March 17, 2018

National Archives Opens Public Vaults

By LJ Staff

The National Archives and Records Administration (NARA) building in Washington, DC, has opened a new permanent display of its contents, the Public Vaults. This interactive exhibit, in the words of Archivist John Carlin, will be "more rewarding, more memorable, and even more entertaining" and offers a radically different experience for NARA visitors. Instead of being faced with closed stacks of documents, visitors are offered a 9000-square-foot permanent showcase of items central to the nation’s history, complete with electronic tools that display more than 1000 items as photos, maps, drawings, film and audio clips, along with originals or facsimiles of documents.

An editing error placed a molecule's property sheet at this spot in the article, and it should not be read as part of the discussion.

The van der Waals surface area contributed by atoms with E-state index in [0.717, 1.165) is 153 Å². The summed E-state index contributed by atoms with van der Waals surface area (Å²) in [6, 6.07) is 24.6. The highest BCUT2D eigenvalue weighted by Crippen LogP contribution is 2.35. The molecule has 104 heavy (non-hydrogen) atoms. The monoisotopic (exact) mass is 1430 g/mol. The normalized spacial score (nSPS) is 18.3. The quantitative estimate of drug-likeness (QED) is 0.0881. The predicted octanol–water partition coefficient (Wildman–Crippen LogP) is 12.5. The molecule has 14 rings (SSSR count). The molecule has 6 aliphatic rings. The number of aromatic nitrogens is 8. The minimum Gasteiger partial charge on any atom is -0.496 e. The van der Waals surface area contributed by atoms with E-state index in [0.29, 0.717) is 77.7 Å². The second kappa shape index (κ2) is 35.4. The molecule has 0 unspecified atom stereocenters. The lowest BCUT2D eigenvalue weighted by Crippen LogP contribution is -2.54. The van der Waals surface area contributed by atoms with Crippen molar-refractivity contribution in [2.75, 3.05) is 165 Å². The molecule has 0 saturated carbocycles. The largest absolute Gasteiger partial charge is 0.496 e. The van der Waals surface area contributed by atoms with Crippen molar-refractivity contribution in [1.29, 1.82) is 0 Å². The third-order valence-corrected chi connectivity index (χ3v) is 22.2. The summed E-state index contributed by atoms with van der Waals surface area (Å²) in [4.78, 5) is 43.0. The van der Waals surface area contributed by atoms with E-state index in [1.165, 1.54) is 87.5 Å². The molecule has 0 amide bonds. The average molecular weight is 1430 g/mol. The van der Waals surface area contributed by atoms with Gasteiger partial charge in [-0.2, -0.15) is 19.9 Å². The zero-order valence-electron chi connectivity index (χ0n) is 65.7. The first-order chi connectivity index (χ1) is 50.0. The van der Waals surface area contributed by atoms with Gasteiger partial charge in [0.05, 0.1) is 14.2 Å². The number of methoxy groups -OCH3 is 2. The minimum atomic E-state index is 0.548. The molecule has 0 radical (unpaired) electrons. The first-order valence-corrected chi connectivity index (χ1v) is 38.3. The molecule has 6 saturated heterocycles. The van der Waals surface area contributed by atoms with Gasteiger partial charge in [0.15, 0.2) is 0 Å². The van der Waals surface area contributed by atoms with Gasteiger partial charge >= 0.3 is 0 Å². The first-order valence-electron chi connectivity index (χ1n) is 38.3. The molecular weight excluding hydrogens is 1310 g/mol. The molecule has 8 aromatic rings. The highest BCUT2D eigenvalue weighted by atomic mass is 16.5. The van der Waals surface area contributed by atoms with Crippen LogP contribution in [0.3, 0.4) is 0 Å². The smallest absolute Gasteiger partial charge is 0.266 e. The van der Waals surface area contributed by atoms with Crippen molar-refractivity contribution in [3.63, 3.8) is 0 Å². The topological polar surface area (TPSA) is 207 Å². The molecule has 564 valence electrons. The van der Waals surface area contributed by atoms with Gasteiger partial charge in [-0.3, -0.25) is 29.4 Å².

Twenty five computer stations with 47 interactive screens allow visitors to navigate among multimedia records, more than half of which have never been on display. The interface, consistent among all stations, uses Macromedia Flash and multiple redundant screens, so several people can view what one person is generating. Additionally, a Record of America corridor demonstrates the evolution of records keeping — from the earliest treaties with Native Americans to the creation of the first presidential web site. The five themes of the Public Vaults come from words in the Preamble to the U.S. Constitution, each offering records of distinct subjects: "We the People"–family and citizenship; "To Form a More Perfect Union"–liberty and law; "Provide for the Common Defense"–war and diplomacy; "Promote the General Welfare,"–frontiers and firsts; and "To Ourselves and Our Posterity,"–the future generation.